Despite its mass appeal, Halloween is one of those holidays that many people don’t actually know much about. Even if you’ve participated in trick-or-treating, jack-o-lantern carving, haunted houses, apple bobbing, and other Halloween traditions from a young age, you may not know much about the origin of these traditions--or why we even celebrate Halloween in the first place.
Halloween, which takes place each year on the last day of October, is an unusual holiday in that it has evolved to include religious and folk traditions from several cultures. Modern-day Halloween traditions include remnants of the Roman festival of Feralia, the Celtic holiday of Samhain, and the Catholic Hallowmas portion of All Souls’ Day and All Saints’ Day. However, Halloween lost most of its religious associations and connotations in the 19th century as it slowly became known as a more secular, even commercial, children’s holiday.
For most Americans today, Halloween is all about candy, costumes, and spooky fun, but the holiday is based on decidedly more sinister traditions. For example, in ancient Celtic culture, the festival of Samhain was a day when the dead were believed to return to the Earth. In the ancient Celtic calendar, November 1st was the start of the New Year, and thus October 31st was a day associated with the end of the harvest and the beginning of winter. Not surprisingly, then, this ominous day was associated with death. The ancient Celts attempted to ward off ghosts by wearing costumes of animal skins and heads and lighting bonfires, traditions that are reflected in the modern-day practice of dressing up for Halloween and lighting jack-o-lanterns.
The ancient Romans, who conquered most of the Celtic territory by A.D. 43, also commemorated the passing of the dead in late October, in a festival called Feralia. Elements of Feralia combined with another Roman celebration centered on Pomona, the goddess of fruit and trees, and both of these eventually merged with the festival of Samhain. The symbol of Pomona was the apple, which may explain the modern-day tradition of bobbing for apples on Halloween.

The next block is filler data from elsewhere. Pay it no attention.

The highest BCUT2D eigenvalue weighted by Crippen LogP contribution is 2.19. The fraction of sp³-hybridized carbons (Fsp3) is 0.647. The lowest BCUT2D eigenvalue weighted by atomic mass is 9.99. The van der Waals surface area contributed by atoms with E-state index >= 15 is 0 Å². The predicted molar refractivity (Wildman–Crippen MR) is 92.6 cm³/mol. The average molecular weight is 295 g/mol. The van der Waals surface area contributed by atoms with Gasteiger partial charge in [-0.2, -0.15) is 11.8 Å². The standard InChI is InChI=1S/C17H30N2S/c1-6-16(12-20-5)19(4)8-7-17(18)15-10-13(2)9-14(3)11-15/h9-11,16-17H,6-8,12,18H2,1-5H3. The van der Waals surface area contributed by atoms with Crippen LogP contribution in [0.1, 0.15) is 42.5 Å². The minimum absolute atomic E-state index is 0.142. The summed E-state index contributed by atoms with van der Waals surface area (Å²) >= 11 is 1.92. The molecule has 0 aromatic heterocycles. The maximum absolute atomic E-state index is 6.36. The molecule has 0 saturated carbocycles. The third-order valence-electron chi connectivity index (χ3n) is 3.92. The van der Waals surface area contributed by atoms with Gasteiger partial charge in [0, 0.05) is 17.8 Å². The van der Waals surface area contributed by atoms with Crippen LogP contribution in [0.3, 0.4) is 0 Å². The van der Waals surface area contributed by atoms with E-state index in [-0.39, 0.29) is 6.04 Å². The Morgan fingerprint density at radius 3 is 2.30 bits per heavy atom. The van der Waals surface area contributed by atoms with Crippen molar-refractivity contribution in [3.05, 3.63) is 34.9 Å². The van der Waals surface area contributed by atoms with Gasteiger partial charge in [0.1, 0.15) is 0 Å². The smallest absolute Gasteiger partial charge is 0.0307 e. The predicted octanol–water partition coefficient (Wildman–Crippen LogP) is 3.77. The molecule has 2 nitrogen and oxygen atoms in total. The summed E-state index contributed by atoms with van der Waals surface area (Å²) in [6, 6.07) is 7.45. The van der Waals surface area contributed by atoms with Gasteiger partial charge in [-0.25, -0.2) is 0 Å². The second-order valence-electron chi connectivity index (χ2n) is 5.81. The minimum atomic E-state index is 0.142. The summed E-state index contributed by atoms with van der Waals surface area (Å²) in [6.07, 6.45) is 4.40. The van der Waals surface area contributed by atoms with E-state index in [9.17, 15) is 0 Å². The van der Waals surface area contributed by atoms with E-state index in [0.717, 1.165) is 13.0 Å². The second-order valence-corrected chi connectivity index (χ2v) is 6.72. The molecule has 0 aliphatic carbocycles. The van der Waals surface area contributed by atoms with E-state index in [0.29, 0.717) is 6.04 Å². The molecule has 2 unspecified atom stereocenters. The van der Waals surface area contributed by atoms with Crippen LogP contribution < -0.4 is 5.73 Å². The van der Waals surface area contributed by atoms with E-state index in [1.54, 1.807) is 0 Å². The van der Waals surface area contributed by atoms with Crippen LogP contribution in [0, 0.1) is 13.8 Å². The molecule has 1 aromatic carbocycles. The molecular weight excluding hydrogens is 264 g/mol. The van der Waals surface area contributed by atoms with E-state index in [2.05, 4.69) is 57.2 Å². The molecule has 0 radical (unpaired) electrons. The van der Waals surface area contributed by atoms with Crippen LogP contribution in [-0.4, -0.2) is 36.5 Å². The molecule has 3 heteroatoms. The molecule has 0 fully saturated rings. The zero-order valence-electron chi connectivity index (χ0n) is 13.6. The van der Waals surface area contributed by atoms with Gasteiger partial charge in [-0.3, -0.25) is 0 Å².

When Christianity spread into Celtic lands, the traditions of All Saints’ Day, which honored saints and martyrs, were combined with the traditions of Samhain and Feralia. It’s believed that Pope Boniface IV actually created All Saints’ Day in an attempt to replace the Celtic’s "pagan" festival of the dead with a related, yet Christian, celebration. This church-sanctioned holiday was also referred to as All-hallows or All-hallowmas, which translates from the Middle English word for All Saints’ Day. Over time, the night before Samhain came to be known as All Hallow’s Eve, and, eventually, Halloween.
When Europeans immigrated to America, they brought their various Halloween traditions and costumes with them. Various cultures and customs mixed over the years to create the holiday we know today. For example, Irish and English traditions that involved going from house to house asking for money or food eventually morphed into today’s children-oriented tradition of trick-or-treating.
It was in the late 1800s that Halloween in America began to be less about ghosts and witchcraft and more about community get-togethers among neighbors and friends. Despite its dark roots, the modern celebration of Halloween is more about community, costumes, and commercialism than any real belief in ghosts or any serious attempt at honoring the dead. With that said, when you’re putting on your masks and costumes this year, it might give you a little thrill to think about the dark and sinister history behind this favorite American holiday. Happy Halloween!